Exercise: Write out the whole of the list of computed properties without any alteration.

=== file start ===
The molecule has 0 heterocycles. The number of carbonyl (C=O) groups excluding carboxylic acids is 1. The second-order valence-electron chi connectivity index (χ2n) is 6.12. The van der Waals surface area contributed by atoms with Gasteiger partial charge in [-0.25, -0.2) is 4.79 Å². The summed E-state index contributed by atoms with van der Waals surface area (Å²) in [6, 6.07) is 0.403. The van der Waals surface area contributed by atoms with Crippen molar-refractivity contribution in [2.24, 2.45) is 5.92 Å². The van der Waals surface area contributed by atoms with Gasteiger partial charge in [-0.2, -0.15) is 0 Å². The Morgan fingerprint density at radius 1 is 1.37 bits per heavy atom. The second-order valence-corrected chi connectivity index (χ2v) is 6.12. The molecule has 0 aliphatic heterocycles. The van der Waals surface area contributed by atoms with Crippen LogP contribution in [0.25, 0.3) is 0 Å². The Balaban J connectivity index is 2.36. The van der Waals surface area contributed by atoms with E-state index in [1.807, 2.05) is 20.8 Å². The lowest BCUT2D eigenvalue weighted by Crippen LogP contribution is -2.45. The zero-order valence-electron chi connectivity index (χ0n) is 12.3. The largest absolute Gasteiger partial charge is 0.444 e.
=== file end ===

The molecule has 0 heterocycles. The number of carbonyl (C=O) groups excluding carboxylic acids is 1. The second-order valence-electron chi connectivity index (χ2n) is 6.12. The van der Waals surface area contributed by atoms with Gasteiger partial charge in [-0.25, -0.2) is 4.79 Å². The summed E-state index contributed by atoms with van der Waals surface area (Å²) in [6, 6.07) is 0.403. The van der Waals surface area contributed by atoms with Crippen molar-refractivity contribution in [2.24, 2.45) is 5.92 Å². The van der Waals surface area contributed by atoms with Gasteiger partial charge in [-0.2, -0.15) is 0 Å². The Morgan fingerprint density at radius 1 is 1.37 bits per heavy atom. The second-order valence-corrected chi connectivity index (χ2v) is 6.12. The molecule has 0 aliphatic heterocycles. The van der Waals surface area contributed by atoms with Crippen LogP contribution in [0.25, 0.3) is 0 Å². The Balaban J connectivity index is 2.36. The van der Waals surface area contributed by atoms with E-state index in [1.807, 2.05) is 20.8 Å². The lowest BCUT2D eigenvalue weighted by Crippen LogP contribution is -2.45. The zero-order valence-electron chi connectivity index (χ0n) is 12.3. The largest absolute Gasteiger partial charge is 0.444 e.